Transit village to add North Brunswick station
January 22, 2007
A series of public meetings, which began in the spring of last year as part of the "visioning process" for the proposed North Brunswick Transit Village, are entering a new phase as the plans for the redevelopment are becoming more concrete.
"This is our tenth public meeting," said John Taikina, North Brunswick Transit-Oriented Developments Associates' director of planning of development. "And that is exciting. We're very pleased with the turnout, and the input has made for a better project."
The proposed Transit Village will be located on the 212-acre site which was formerly the Johnson & Johnson North Brunswick campus and was acquired by the developer in June of 2006.
The property is adjacent to Route 1 and the Northeast Corridor railway line and is located midway between the commuter rail station in Princeton Junction and the one at Jersey Avenue in New Brunswick
The fourteen-mile spread between the two stations is the longest stretch on the Northeast Corridor line without a station stop.
The redevelopment could include not only a new train station, but also office and retail space, restaurants, residential space, a hotel, a grass amphitheatre, a new public library, a community center and an emergency services substation.
Community input has been largely responsible for the design of the project, Taikina said.
"We really didn't have a specific plan coming in as the developer. We thought it would be selfish to tell the residents what to do with their town."
The total area proposed for the Transit Village is approximately the same size footprint as the existing facility and would retain about 50 percent of the site as open space, in keeping with Smart Growth principles.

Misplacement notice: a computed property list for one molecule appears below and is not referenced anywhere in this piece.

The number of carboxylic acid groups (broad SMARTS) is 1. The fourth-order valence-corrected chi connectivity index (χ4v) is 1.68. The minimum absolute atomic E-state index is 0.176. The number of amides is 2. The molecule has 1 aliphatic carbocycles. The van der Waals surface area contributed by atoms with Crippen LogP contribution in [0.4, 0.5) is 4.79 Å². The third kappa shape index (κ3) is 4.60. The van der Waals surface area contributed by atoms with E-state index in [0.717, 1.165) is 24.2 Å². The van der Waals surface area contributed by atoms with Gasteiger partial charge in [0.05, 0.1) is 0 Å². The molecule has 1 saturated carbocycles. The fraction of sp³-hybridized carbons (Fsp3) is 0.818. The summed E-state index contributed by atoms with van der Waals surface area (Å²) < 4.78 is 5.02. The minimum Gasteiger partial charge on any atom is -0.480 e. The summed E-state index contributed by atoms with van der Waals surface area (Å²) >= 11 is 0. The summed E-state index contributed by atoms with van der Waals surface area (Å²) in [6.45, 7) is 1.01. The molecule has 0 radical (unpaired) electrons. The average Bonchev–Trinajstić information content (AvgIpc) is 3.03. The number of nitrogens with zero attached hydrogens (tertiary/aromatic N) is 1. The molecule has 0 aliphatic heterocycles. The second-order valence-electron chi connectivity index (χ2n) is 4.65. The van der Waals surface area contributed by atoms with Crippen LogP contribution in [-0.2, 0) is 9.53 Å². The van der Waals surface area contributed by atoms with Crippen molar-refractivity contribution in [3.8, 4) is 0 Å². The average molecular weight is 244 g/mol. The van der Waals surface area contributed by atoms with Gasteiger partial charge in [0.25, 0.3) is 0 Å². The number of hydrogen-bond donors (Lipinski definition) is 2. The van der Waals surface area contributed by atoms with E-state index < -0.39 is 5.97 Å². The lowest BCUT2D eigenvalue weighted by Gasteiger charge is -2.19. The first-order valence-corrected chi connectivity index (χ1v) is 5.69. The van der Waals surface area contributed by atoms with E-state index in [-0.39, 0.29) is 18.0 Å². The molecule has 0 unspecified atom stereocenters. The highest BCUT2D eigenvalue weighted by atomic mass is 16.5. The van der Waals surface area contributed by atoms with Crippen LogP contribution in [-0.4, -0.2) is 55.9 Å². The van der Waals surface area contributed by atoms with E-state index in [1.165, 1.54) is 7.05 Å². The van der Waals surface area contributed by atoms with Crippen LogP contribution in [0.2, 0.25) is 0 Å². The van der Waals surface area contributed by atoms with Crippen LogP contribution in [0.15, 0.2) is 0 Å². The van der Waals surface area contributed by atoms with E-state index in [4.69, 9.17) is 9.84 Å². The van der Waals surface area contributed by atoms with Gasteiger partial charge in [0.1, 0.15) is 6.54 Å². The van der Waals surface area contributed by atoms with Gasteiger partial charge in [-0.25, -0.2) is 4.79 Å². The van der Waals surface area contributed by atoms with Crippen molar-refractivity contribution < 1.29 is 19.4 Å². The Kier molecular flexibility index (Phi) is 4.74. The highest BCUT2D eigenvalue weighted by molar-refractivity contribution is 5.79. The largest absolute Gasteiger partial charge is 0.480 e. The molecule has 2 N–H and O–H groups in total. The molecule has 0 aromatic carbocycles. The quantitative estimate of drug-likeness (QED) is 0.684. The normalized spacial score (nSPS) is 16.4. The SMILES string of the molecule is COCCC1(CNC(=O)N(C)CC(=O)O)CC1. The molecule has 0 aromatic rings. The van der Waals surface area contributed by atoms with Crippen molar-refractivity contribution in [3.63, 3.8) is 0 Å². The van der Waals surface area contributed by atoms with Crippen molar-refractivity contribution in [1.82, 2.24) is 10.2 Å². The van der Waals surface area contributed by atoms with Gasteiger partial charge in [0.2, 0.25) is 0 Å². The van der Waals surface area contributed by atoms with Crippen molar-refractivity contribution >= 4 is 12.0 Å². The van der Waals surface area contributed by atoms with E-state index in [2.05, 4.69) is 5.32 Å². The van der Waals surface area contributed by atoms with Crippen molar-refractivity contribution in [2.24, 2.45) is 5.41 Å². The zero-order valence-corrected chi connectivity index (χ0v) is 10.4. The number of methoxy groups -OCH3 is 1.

"Smart Growth to me means no more suburban sprawl," said Dan Disaraio of Langan Engineering and Environmental Services, a member of the resource team for the project. "It's focusing development and providing a wide array of uses," Disaraio said. "If you were to draw up an example of a Smart Growth project in New Jersey, this would be it."
Disaraio added that the plan would also promote the concept of interior trips.
"If someone is living in the village, they will not need to get in their car and drive to the dry cleaners or the store," he said. "They could simply walk to that location within the development. Less external traffic would be generated."
The project would bring financial benefits to North Brunswick as well, according to a Fiscal Impact Study conducted by the Center for Urban Policy Research at the University.
The study found that the proposed Transit Village would significantly increase the municipal tax base and produce an annual local fiscal surplus. The existing development produces approximately $1.7 million annually in property taxes, and the new project would be able to turn out roughly 15 to 20 times more annually.
Disaraio said the proposed Transit Village would not only bring in new finances, but would also serve as a catalyst for correcting local traffic problems.
"This is going to be an impetus to fix existing bottlenecks and other issues," he said. Taikina confirmed that "existing traffic problems must be addressed," For being host to this regional transit hub, North Brunswick has a price of admission. We want these things fixed first."
Disaraio's presentation at the most recent community meeting for the project pinpointed several bottlenecks near the project site, including the intersections of Route 1 and Finnegan's Lane, Route 1 and Commerce Boulevard, Route 1 and Adams Lane and Route 130 and Renaissance Boulevard East.
Disaraio said there's a consideration for peak traffic hours in a case study on the Jersey Avenue station. "And we've planned for 3,000 parking spaces, in addition to correcting the existing access issues," Disaraio said.
With the completion of the "visioning process," the developer plans to appear before the township council and planning boards to formalize a zoning amendment for the plan. This series of meetings will also be open to the community.